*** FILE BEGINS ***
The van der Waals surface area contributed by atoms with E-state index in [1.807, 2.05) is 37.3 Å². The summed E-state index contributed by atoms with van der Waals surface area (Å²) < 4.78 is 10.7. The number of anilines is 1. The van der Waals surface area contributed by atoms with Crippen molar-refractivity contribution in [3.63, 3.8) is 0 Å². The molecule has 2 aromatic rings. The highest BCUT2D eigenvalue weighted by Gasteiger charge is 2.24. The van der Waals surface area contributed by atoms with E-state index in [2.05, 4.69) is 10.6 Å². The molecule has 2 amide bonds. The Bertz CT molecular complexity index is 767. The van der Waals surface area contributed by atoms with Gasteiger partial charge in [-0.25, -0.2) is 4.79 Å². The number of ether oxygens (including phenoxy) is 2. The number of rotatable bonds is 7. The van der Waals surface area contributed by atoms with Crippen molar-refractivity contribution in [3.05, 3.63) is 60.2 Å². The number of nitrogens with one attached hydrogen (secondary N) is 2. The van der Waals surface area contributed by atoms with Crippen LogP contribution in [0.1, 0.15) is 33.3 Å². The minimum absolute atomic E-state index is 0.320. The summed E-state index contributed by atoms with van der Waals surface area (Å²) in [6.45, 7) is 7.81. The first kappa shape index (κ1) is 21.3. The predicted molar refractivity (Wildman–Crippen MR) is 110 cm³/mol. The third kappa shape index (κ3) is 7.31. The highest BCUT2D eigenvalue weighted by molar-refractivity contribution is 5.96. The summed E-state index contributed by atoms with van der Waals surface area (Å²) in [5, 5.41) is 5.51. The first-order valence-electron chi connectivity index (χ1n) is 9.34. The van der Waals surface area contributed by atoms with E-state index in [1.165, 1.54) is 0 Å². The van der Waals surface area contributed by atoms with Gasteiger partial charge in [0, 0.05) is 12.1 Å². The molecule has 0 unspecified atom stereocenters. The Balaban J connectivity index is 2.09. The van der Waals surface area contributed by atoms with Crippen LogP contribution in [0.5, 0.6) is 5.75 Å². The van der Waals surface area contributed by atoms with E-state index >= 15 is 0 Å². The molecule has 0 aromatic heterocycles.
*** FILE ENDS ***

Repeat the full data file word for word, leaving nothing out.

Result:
The van der Waals surface area contributed by atoms with E-state index in [1.807, 2.05) is 37.3 Å². The summed E-state index contributed by atoms with van der Waals surface area (Å²) < 4.78 is 10.7. The number of anilines is 1. The van der Waals surface area contributed by atoms with Crippen molar-refractivity contribution in [3.63, 3.8) is 0 Å². The molecule has 2 aromatic rings. The highest BCUT2D eigenvalue weighted by Gasteiger charge is 2.24. The van der Waals surface area contributed by atoms with E-state index in [2.05, 4.69) is 10.6 Å². The molecule has 2 amide bonds. The Bertz CT molecular complexity index is 767. The van der Waals surface area contributed by atoms with Gasteiger partial charge in [-0.25, -0.2) is 4.79 Å². The number of ether oxygens (including phenoxy) is 2. The number of rotatable bonds is 7. The van der Waals surface area contributed by atoms with Crippen molar-refractivity contribution in [3.05, 3.63) is 60.2 Å². The number of nitrogens with one attached hydrogen (secondary N) is 2. The van der Waals surface area contributed by atoms with Crippen LogP contribution in [0.1, 0.15) is 33.3 Å². The minimum absolute atomic E-state index is 0.320. The summed E-state index contributed by atoms with van der Waals surface area (Å²) in [6.45, 7) is 7.81. The first kappa shape index (κ1) is 21.3. The predicted molar refractivity (Wildman–Crippen MR) is 110 cm³/mol. The third kappa shape index (κ3) is 7.31. The highest BCUT2D eigenvalue weighted by molar-refractivity contribution is 5.96. The summed E-state index contributed by atoms with van der Waals surface area (Å²) in [5, 5.41) is 5.51. The first-order valence-electron chi connectivity index (χ1n) is 9.34. The van der Waals surface area contributed by atoms with E-state index in [1.165, 1.54) is 0 Å². The van der Waals surface area contributed by atoms with Gasteiger partial charge in [0, 0.05) is 12.1 Å². The molecule has 0 unspecified atom stereocenters. The Balaban J connectivity index is 2.09. The van der Waals surface area contributed by atoms with Crippen LogP contribution in [0.5, 0.6) is 5.75 Å². The van der Waals surface area contributed by atoms with E-state index >= 15 is 0 Å². The molecule has 0 aromatic heterocycles.